We do know the growing class of young professionals in South Korea have little interest in a showdown between North Korea and Washington. They recently went to the polls with a clear message. South Korea’s business and technical professionals want renewed talks with North Korea and are critical of the growing United States’ military presence.

North Korea has been a significant issue since the close of war on the peninsula in 1953 when combatants agreed on an armistice but not a peace treaty. To this day that war remains on hold. To date, thirteen United States Presidents have had to deal with tensions on the Korean Peninsula. It is also a large question mark if China will or even can put effective pressure on North Korean dictator Kim Jong Un to ease his nuclear and ballistic missile ambitions. That is clearly the hope of the Trump administration. China, however, has always looked at the Korean situation with mixed emotions and priorities. China no more wants war on the Korean Peninsula than the United States, although China is not prepared to see North Korea fail as a state. The reality of the situation is North Korea is an effective buffer for China, preventing a unified Korea and forming a wide zone from South Korea and Japan. The same is also true for Russia.

On May 23, 64 Democratic legislators urged President Trump to seek diplomacy with North Korea. They affirmed in a letter that he would need congressional approval for any military strike against the North. The sixty-four Democrats signed that letter expressing those concerns which symbolize the sixty-four years since the armistice ending war in Korea. Representative John Conyers Jr. of Michigan, the last Democrat in Congress to have served in that war, warned of an “unimaginable conflict” if we have an inconsistent or unpredictable policy toward Kim Jong Un.

The National Atomic Testing Museum recently had the great honor of welcoming Dr. Siegfried S. Hecker to our Distinguished Lecture Series on May 25.

Dr. Hecker is a research professor at Stanford University and Senior Fellow at the Freeman Spogli Institute for International Studies, as well as a former Director of Los Alamos National Laboratories. He served as co-director of Stanford’s Center for International Security and Co-Operation for five years and has made more fact-finding trips to both Russia and North Korea than any other nuclear scientist.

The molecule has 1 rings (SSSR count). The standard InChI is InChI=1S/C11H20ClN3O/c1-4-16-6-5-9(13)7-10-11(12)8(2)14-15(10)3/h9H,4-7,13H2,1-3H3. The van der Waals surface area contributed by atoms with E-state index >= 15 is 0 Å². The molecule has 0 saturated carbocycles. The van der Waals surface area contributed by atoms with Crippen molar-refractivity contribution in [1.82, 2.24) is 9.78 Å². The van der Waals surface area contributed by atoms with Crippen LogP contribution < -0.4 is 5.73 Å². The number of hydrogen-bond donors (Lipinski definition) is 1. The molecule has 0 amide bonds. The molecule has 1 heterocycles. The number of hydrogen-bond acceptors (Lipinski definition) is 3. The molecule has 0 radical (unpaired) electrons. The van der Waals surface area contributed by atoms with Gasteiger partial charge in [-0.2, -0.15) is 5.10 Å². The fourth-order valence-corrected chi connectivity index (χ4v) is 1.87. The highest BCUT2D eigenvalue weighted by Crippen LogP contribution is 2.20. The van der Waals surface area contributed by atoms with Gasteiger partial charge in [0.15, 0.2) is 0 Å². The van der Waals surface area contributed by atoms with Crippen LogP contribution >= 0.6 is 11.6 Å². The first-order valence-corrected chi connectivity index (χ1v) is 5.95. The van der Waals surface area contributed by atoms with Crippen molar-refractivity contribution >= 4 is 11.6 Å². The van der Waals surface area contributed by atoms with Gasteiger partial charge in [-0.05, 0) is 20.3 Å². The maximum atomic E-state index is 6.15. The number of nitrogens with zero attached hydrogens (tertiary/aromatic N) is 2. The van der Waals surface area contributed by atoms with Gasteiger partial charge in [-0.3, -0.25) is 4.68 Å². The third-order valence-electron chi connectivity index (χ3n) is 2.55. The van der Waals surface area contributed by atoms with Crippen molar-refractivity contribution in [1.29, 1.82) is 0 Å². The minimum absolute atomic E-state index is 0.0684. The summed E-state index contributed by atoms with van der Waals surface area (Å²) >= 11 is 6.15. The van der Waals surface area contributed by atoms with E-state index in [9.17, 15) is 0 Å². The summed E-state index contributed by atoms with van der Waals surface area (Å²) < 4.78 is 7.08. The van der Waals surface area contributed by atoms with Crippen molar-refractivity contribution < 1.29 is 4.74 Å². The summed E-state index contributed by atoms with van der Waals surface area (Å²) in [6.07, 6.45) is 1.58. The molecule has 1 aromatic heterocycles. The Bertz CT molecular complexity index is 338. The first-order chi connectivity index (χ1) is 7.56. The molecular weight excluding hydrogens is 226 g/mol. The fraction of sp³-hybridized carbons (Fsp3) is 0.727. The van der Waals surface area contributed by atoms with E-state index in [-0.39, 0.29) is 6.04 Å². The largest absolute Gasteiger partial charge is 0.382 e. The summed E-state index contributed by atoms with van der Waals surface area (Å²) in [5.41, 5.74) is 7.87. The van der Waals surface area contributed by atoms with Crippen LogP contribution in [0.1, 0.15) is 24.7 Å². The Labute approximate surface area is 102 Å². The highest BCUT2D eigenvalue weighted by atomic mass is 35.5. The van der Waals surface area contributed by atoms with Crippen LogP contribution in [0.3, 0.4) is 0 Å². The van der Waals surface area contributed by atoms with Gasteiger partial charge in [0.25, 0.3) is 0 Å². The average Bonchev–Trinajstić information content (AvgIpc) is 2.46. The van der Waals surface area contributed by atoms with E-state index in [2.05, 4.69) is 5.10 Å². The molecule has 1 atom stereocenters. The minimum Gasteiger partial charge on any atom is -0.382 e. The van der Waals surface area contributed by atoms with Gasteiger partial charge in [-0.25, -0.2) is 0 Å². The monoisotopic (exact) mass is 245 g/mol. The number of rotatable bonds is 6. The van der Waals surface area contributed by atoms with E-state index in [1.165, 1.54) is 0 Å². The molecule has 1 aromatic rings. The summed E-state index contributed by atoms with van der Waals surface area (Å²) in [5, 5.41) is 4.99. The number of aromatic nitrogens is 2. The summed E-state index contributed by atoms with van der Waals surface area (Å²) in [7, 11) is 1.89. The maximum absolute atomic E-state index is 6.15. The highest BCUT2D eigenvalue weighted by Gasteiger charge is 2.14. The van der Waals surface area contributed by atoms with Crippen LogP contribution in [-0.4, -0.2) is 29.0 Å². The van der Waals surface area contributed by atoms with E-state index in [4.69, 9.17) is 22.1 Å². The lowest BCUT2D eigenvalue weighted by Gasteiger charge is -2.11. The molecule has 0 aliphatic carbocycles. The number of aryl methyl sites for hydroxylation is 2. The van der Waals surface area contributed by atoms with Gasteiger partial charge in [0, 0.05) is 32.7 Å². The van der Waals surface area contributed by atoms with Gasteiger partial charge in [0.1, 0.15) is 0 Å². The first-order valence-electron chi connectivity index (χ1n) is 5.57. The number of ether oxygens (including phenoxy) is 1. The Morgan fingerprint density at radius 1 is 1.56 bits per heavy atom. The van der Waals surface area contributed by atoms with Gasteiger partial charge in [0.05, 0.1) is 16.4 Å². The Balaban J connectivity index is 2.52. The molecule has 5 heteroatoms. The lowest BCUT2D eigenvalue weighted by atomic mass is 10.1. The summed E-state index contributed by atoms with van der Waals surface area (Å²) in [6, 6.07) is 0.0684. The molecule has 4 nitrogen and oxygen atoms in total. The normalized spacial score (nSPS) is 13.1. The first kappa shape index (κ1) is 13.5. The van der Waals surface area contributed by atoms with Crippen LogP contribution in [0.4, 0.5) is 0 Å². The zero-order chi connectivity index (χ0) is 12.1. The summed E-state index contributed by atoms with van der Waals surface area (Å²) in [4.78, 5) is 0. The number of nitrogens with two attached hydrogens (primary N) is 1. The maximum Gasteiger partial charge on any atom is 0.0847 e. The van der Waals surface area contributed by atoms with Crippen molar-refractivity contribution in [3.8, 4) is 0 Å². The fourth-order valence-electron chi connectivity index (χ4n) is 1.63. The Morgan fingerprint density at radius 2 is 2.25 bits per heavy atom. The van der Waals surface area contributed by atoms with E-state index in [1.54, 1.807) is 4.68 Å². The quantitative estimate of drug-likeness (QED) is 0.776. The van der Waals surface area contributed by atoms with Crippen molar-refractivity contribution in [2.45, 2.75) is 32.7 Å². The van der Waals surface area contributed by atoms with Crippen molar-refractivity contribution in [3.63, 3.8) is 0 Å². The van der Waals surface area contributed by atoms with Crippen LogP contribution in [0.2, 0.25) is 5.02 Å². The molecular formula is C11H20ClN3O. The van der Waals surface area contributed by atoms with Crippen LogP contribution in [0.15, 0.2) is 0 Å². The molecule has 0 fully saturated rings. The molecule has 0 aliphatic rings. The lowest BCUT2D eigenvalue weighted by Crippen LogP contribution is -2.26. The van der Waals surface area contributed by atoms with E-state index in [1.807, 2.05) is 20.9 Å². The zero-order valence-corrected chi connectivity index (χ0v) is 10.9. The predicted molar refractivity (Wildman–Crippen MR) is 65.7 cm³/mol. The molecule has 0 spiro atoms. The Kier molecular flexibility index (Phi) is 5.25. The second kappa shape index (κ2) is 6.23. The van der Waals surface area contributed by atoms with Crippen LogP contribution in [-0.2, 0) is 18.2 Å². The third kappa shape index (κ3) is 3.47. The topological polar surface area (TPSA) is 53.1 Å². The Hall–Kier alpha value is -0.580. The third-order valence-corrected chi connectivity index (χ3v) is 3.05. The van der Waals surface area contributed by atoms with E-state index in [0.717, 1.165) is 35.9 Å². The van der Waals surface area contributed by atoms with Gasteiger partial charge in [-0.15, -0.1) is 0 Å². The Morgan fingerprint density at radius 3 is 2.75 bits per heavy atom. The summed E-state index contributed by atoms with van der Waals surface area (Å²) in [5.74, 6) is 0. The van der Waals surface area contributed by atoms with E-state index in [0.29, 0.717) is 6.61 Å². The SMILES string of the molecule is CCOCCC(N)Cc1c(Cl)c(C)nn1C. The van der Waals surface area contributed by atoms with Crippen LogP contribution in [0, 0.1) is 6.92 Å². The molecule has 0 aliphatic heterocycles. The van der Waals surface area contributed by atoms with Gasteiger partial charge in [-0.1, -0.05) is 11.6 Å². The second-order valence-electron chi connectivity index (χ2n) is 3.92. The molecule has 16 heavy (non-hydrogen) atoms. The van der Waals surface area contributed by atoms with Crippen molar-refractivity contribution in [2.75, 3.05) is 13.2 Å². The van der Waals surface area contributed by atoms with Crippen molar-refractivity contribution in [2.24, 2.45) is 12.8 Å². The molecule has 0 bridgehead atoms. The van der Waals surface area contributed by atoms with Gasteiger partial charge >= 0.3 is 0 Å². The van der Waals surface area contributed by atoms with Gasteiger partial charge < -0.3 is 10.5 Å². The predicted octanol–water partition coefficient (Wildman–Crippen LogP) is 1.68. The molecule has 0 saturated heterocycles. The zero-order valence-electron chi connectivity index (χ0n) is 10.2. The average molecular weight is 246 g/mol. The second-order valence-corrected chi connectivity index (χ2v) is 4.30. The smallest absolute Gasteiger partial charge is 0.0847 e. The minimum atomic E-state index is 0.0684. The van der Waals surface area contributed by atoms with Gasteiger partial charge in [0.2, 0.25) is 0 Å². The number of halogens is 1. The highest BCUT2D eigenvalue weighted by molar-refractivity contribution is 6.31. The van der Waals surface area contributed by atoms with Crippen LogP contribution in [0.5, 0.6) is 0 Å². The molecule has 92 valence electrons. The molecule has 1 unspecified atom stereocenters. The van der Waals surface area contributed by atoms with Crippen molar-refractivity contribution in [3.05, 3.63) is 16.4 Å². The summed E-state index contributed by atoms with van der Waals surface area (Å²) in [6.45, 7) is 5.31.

He gave us a unique update on North Korea during the lecture, which so many people had an interest in because of all the recent developments. Dr. Hecker stated that there are now no military options available to us in the Korean situation. The danger, in fact, is that this has become a hair-trigger situation. He urged the current administration to find a way to initiate talks on some level with Kim Jong Un.

The simple fact is North Korea has become a nuclear power and as in the days of the Cold War with the Soviets and Chinese, nuclear weapons have for better or worse become a deterrent. Another way of saying it could perhaps be as former EG&G president Barney O’Keefe always paraphrased, a weapon that holds all sides as nuclear hostages.

This lecture primarily focused on a new book Dr. Hecker recently edited, “Doomed to Cooperate.” Our distinguished speaker explained how after the fall of the Soviet Union, no road map existed for coping with a vast accumulated nuclear arsenal. Dr. Hecker, with other U.S. scientists, threw themselves into the urgent task of averting catastrophe. Our membership had the honor of hearing from this man who not only wrote about history, but help make it.

It will remain to be seen what happens with this ongoing problem in nuclear proliferation. Please stay tuned to our ongoing updates on the Korean situation which can always be found on the National Atomic Testing Museum’s Facebook page: https://www.facebook.com/atomicmuseum/.

To become a new member or renew your existing membership, please call. 702.794.5151 or visit our membership page.
You may also purchase a gift membership from the Museum Store and have it sent with a recent copy of The Blast, the museum’s newsletter.  For more information regarding museum memberships, please visit our FAQ page here.